Philip O'Toole
You can consider using a WAN optimization appliance such as a Riverbed Steelhead to significantly speed up your transfers, though that will cost. It is a common approach to speed up inter-datacenter transfers. Steelheads for the AWS EC2 cloud are also available.

(Disclaimer: I used to write software for the physical and AWS Steelheads.)

Philip

On Mar 15, 2013, at 9:22 AM, Aaron Turner <[hidden email]> wrote:

> On Fri, Mar 15, 2013 at 3:12 AM, Rene Kochen
> <[hidden email]> wrote:
>> Thank you. I have a high bandwidth connection. But that also means that
>> regular repairs on the backup data-center will take a long time.
>
>
>
> Honestly, at this point I don't think anyone can provide you any good
> feedback based on facts because so far you haven't given us any facts.
> Like:
>
> 1. How big of a data set?
> 2. How many nodes in your primary DC?
> 3. How many transactions/sec is your primary DC doing?
> 4. What are your uptime SLA's?
> 5. Just how fast is "high bandwidth"  How much latency?
>
> Anyways, will it work?  Possibly.  What are the disadvantages?  Well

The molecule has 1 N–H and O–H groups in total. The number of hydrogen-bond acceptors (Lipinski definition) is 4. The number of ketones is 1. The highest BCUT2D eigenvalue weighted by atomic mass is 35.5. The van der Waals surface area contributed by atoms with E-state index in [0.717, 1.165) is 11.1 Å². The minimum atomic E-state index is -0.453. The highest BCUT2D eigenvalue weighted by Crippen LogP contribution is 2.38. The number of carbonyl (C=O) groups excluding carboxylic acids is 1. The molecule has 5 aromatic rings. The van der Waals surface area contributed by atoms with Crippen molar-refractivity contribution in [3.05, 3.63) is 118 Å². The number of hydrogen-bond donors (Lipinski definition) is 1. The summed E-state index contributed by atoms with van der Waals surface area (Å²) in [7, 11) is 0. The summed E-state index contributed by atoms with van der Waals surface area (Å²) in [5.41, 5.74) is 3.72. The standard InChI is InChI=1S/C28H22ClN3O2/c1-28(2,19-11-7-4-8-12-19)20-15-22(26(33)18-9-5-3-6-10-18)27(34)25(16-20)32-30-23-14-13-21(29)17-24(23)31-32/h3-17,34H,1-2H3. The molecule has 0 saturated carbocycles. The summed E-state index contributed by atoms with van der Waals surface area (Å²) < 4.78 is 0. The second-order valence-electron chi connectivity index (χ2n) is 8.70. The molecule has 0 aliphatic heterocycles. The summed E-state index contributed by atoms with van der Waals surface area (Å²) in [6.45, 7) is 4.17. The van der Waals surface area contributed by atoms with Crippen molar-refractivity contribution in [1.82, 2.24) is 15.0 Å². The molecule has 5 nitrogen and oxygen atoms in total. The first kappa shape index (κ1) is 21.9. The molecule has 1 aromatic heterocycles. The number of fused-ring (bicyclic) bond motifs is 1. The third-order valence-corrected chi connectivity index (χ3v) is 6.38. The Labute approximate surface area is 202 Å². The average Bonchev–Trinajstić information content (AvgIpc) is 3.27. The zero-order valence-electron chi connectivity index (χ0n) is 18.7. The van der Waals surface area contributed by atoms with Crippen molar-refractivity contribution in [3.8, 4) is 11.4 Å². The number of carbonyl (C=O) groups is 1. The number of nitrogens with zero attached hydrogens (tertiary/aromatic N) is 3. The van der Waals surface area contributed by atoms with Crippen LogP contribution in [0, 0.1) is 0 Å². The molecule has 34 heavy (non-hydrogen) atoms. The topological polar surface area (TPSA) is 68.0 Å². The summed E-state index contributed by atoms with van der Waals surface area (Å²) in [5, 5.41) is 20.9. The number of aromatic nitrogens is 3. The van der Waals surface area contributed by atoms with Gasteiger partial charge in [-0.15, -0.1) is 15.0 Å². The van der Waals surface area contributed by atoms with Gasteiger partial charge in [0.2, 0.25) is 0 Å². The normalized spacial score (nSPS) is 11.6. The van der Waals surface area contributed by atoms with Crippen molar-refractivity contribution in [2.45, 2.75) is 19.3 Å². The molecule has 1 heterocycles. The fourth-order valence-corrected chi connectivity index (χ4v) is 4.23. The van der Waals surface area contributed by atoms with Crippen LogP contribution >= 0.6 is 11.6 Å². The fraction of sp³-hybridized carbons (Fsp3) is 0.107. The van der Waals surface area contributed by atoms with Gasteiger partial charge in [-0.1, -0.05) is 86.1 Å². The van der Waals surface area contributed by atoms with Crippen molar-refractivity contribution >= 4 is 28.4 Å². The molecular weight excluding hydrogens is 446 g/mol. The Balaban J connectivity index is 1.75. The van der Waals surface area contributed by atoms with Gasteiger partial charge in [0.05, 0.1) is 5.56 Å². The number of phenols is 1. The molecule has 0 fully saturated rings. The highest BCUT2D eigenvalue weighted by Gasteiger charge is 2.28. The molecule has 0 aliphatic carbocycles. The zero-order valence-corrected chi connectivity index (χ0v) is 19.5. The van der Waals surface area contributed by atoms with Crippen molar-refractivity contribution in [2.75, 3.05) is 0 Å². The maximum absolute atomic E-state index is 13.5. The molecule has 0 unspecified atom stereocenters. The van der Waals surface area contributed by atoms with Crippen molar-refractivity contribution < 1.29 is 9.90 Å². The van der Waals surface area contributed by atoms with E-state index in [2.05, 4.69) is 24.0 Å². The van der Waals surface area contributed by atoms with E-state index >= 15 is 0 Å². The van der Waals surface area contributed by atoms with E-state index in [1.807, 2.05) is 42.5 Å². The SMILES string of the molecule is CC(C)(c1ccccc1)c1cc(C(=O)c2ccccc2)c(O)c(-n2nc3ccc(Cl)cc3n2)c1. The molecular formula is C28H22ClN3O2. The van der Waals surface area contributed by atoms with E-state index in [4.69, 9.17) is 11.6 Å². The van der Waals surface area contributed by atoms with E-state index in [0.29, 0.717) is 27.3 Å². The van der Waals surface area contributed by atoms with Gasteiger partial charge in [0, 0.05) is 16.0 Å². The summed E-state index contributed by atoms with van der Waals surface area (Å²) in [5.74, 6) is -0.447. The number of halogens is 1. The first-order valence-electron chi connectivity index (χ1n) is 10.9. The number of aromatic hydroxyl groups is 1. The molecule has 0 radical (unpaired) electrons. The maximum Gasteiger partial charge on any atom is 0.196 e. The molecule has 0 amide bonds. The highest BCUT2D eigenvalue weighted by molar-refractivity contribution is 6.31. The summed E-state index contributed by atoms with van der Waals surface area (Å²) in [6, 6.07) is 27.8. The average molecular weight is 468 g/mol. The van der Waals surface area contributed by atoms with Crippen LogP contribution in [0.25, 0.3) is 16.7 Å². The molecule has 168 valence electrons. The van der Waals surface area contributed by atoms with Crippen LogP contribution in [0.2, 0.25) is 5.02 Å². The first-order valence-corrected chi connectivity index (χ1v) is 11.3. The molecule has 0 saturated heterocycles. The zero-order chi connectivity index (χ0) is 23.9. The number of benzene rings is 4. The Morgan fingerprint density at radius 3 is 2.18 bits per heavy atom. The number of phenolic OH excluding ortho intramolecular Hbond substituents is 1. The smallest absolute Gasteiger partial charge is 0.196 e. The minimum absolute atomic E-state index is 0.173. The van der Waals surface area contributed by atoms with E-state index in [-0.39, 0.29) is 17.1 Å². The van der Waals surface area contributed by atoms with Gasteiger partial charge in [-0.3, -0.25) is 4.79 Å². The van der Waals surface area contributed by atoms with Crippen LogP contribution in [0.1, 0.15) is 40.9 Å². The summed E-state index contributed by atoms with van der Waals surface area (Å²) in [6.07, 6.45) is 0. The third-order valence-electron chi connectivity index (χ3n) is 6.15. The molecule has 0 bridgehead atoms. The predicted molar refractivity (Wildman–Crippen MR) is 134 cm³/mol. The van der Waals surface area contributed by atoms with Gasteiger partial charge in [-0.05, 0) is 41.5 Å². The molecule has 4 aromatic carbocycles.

> it depends on a bunch of things you haven't told us.
>
>
>
> --
> Aaron Turner
> http://synfin.net/         Twitter: @synfinatic
> http://tcpreplay.synfin.net/ - Pcap editing and replay tools for Unix & Windows
> Those who would give up essential Liberty, to purchase a little temporary
> Safety, deserve neither Liberty nor Safety.
>    -- Benjamin Franklin
> "carpe diem quam minimum credula postero"
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Re: Backup solution

kochen
In reply to this post by Aaron Turner
Hi Aaron,

We have many deployments, but typically:

- Live cluster of six nodes, replication factor = 3.
- A node processes more reads than writes (approximately 100 get_slices per/second, narrow rows).
- Data per node is about 50 to 100 GBytes.
- We should recover within 4 hours.

The idea is to put the backup cluster close to the live cluster with a gigabit connection only for Cassandra.

Thanks!

Rene

2013/3/15 Aaron Turner <[hidden email]>
On Fri, Mar 15, 2013 at 3:12 AM, Rene Kochen
<[hidden email]> wrote:
> Thank you. I have a high bandwidth connection. But that also means that
> regular repairs on the backup data-center will take a long time.



Honestly, at this point I don't think anyone can provide you any good